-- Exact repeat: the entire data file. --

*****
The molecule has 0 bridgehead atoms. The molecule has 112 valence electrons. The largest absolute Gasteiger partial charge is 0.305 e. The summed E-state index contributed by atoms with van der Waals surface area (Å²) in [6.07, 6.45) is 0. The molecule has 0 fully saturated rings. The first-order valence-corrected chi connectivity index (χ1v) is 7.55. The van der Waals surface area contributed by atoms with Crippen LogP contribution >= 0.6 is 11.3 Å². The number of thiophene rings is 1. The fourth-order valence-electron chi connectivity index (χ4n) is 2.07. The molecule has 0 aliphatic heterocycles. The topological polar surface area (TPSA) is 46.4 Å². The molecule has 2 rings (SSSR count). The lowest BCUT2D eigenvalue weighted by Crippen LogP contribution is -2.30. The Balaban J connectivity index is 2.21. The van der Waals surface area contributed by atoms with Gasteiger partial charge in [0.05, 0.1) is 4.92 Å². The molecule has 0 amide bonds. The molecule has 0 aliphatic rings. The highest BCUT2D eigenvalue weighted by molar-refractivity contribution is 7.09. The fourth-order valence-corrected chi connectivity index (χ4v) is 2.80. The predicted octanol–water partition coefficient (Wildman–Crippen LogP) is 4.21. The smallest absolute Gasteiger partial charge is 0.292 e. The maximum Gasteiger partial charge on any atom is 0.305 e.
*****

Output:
The molecule has 0 bridgehead atoms. The molecule has 112 valence electrons. The largest absolute Gasteiger partial charge is 0.305 e. The summed E-state index contributed by atoms with van der Waals surface area (Å²) in [6.07, 6.45) is 0. The molecule has 0 fully saturated rings. The first-order valence-corrected chi connectivity index (χ1v) is 7.55. The van der Waals surface area contributed by atoms with Crippen LogP contribution >= 0.6 is 11.3 Å². The number of thiophene rings is 1. The fourth-order valence-electron chi connectivity index (χ4n) is 2.07. The molecule has 0 aliphatic heterocycles. The topological polar surface area (TPSA) is 46.4 Å². The molecule has 2 rings (SSSR count). The lowest BCUT2D eigenvalue weighted by Crippen LogP contribution is -2.30. The Balaban J connectivity index is 2.21. The van der Waals surface area contributed by atoms with Gasteiger partial charge in [0.05, 0.1) is 4.92 Å². The molecule has 0 amide bonds. The molecule has 0 aliphatic rings. The highest BCUT2D eigenvalue weighted by molar-refractivity contribution is 7.09. The fourth-order valence-corrected chi connectivity index (χ4v) is 2.80. The predicted octanol–water partition coefficient (Wildman–Crippen LogP) is 4.21. The smallest absolute Gasteiger partial charge is 0.292 e. The maximum Gasteiger partial charge on any atom is 0.305 e.